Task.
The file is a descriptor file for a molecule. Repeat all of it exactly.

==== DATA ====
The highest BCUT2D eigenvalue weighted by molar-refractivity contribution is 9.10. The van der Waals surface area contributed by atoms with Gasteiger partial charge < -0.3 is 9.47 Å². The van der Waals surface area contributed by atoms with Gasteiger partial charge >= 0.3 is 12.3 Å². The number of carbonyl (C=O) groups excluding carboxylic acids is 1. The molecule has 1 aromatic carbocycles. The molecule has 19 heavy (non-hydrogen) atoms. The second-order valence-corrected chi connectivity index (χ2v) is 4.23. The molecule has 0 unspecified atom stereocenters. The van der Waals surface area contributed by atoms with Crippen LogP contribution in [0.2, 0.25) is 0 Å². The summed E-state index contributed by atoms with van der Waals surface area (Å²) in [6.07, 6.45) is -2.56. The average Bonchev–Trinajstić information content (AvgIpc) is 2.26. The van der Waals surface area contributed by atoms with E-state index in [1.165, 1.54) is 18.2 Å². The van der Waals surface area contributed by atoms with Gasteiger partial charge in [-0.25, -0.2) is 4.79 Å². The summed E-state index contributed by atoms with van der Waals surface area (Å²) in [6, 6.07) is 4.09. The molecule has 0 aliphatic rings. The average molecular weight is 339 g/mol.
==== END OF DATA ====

The highest BCUT2D eigenvalue weighted by molar-refractivity contribution is 9.10. The van der Waals surface area contributed by atoms with Gasteiger partial charge < -0.3 is 9.47 Å². The van der Waals surface area contributed by atoms with Gasteiger partial charge >= 0.3 is 12.3 Å². The number of carbonyl (C=O) groups excluding carboxylic acids is 1. The molecule has 1 aromatic carbocycles. The molecule has 19 heavy (non-hydrogen) atoms. The second-order valence-corrected chi connectivity index (χ2v) is 4.23. The molecule has 0 unspecified atom stereocenters. The van der Waals surface area contributed by atoms with Crippen LogP contribution in [0.2, 0.25) is 0 Å². The summed E-state index contributed by atoms with van der Waals surface area (Å²) in [6.07, 6.45) is -2.56. The average Bonchev–Trinajstić information content (AvgIpc) is 2.26. The van der Waals surface area contributed by atoms with E-state index in [1.165, 1.54) is 18.2 Å². The van der Waals surface area contributed by atoms with Gasteiger partial charge in [-0.25, -0.2) is 4.79 Å². The summed E-state index contributed by atoms with van der Waals surface area (Å²) in [6, 6.07) is 4.09. The molecule has 0 aliphatic rings. The average molecular weight is 339 g/mol.